Cities and counties appear reluctant to implement congestion pricing primarily because of institutional barriers and concerns over political acceptance. Studies have questioned the fairness of congestion pricing, indicating that those who can least afford it are those who have the least control over their work schedules: the poor and women. Then there's the question of whether drivers will continue to take the same routes once congestion pricing takes effect. Higher tolls on major arterials could direct significant traffic to quiet neighborhood streets, disrupting communities. Perhaps most important, many government officials fear drivers will view congestion pricing as nothing more than a new form of taxation.

That's just the problem California faces, as attempts to introduce congestion pricing on public highways and bridges have stalled. In 1993, the Federal Highway Administration (FHWA) approved funding for a congestion pricing pilot project for the San Francisco-Oakland Bay Bridge. Following extensive evaluation, the project team, consisting of the Metropolitan Transportation Commission (MTC) and the California Department of Transportation, proposed raising the toll from its present flat rate of $1 to $3 during rush hour. The estimated revenue increase of roughly $22 million would be used to fund improved transit alternatives.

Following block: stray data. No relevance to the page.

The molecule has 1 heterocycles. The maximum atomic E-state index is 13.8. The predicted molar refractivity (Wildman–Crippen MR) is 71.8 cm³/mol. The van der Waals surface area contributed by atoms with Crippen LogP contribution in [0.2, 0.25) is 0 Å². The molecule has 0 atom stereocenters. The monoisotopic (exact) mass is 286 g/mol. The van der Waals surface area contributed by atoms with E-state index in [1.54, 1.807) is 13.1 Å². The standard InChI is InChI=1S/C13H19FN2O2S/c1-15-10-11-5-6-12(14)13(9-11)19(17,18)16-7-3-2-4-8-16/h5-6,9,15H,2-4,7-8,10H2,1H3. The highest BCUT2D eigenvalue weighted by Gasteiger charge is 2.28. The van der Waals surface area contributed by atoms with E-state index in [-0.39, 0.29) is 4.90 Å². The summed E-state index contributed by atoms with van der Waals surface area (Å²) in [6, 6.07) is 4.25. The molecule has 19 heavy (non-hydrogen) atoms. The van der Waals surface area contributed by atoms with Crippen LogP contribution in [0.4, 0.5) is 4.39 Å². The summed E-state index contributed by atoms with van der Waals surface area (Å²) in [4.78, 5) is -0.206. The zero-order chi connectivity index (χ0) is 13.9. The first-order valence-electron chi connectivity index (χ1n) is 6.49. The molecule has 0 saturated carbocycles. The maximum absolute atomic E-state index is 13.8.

Then politics stepped in. California lawmakers considered raising tolls on all five bridges that cross San Francisco Bay to pay for reinforcement needed to protect the bridges from the next big earthquake. MTC and other groups urged the Legislature to consider charging peak-period tolls to improve traffic flow.

Meanwhile, studies raised the projected cost of bridge retrofitting from approximately $250 million to as much as $1.3 billion, according to Karen Frick, a project manager with MTC. But with a strong anti-tax mood among state legislators, authorization to raise the tolls has not happened. "Our Legislature in their anti-tax mood was not about to pass anything that looked like a tax," explained Frick.